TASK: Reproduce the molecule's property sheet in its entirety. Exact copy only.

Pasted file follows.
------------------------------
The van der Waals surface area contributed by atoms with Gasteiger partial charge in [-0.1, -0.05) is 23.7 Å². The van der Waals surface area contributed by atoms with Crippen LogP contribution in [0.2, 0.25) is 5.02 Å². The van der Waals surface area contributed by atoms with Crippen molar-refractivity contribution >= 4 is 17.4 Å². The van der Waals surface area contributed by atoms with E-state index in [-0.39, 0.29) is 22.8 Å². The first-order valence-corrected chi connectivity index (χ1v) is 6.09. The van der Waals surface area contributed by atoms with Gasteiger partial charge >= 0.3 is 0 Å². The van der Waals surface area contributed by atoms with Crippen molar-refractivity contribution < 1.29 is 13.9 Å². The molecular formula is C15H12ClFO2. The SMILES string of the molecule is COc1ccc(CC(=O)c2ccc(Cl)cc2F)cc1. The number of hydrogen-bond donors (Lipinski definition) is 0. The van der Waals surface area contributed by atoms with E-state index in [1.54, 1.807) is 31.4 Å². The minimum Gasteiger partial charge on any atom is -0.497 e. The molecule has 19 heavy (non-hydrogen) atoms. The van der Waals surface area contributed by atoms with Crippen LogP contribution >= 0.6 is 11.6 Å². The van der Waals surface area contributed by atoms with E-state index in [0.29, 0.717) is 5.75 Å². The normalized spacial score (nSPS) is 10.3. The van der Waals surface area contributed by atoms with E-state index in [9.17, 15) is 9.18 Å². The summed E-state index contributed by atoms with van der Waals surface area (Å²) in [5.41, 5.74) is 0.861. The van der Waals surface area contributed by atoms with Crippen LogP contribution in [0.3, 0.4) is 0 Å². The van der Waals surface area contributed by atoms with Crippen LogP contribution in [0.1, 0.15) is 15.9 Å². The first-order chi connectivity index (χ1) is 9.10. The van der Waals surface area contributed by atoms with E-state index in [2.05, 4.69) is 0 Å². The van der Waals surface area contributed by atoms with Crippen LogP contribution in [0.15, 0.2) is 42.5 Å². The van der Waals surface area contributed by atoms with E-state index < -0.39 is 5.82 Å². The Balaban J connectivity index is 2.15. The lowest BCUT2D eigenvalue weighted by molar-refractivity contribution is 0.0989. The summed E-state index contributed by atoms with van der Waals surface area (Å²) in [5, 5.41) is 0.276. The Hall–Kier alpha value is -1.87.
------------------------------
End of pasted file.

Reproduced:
The van der Waals surface area contributed by atoms with Gasteiger partial charge in [-0.1, -0.05) is 23.7 Å². The van der Waals surface area contributed by atoms with Crippen LogP contribution in [0.2, 0.25) is 5.02 Å². The van der Waals surface area contributed by atoms with Crippen molar-refractivity contribution >= 4 is 17.4 Å². The van der Waals surface area contributed by atoms with E-state index in [-0.39, 0.29) is 22.8 Å². The first-order valence-corrected chi connectivity index (χ1v) is 6.09. The van der Waals surface area contributed by atoms with Gasteiger partial charge >= 0.3 is 0 Å². The van der Waals surface area contributed by atoms with Crippen molar-refractivity contribution < 1.29 is 13.9 Å². The molecular formula is C15H12ClFO2. The SMILES string of the molecule is COc1ccc(CC(=O)c2ccc(Cl)cc2F)cc1. The number of hydrogen-bond donors (Lipinski definition) is 0. The van der Waals surface area contributed by atoms with E-state index in [1.54, 1.807) is 31.4 Å². The minimum Gasteiger partial charge on any atom is -0.497 e. The molecule has 19 heavy (non-hydrogen) atoms. The van der Waals surface area contributed by atoms with Crippen LogP contribution >= 0.6 is 11.6 Å². The van der Waals surface area contributed by atoms with E-state index in [0.29, 0.717) is 5.75 Å². The normalized spacial score (nSPS) is 10.3. The van der Waals surface area contributed by atoms with E-state index in [9.17, 15) is 9.18 Å². The summed E-state index contributed by atoms with van der Waals surface area (Å²) in [5.41, 5.74) is 0.861. The van der Waals surface area contributed by atoms with Crippen LogP contribution in [0.3, 0.4) is 0 Å². The van der Waals surface area contributed by atoms with Crippen LogP contribution in [0.1, 0.15) is 15.9 Å². The first-order chi connectivity index (χ1) is 9.10. The van der Waals surface area contributed by atoms with E-state index in [2.05, 4.69) is 0 Å². The van der Waals surface area contributed by atoms with Crippen LogP contribution in [0.15, 0.2) is 42.5 Å². The van der Waals surface area contributed by atoms with E-state index < -0.39 is 5.82 Å². The Balaban J connectivity index is 2.15. The lowest BCUT2D eigenvalue weighted by molar-refractivity contribution is 0.0989. The summed E-state index contributed by atoms with van der Waals surface area (Å²) in [5, 5.41) is 0.276. The Hall–Kier alpha value is -1.87.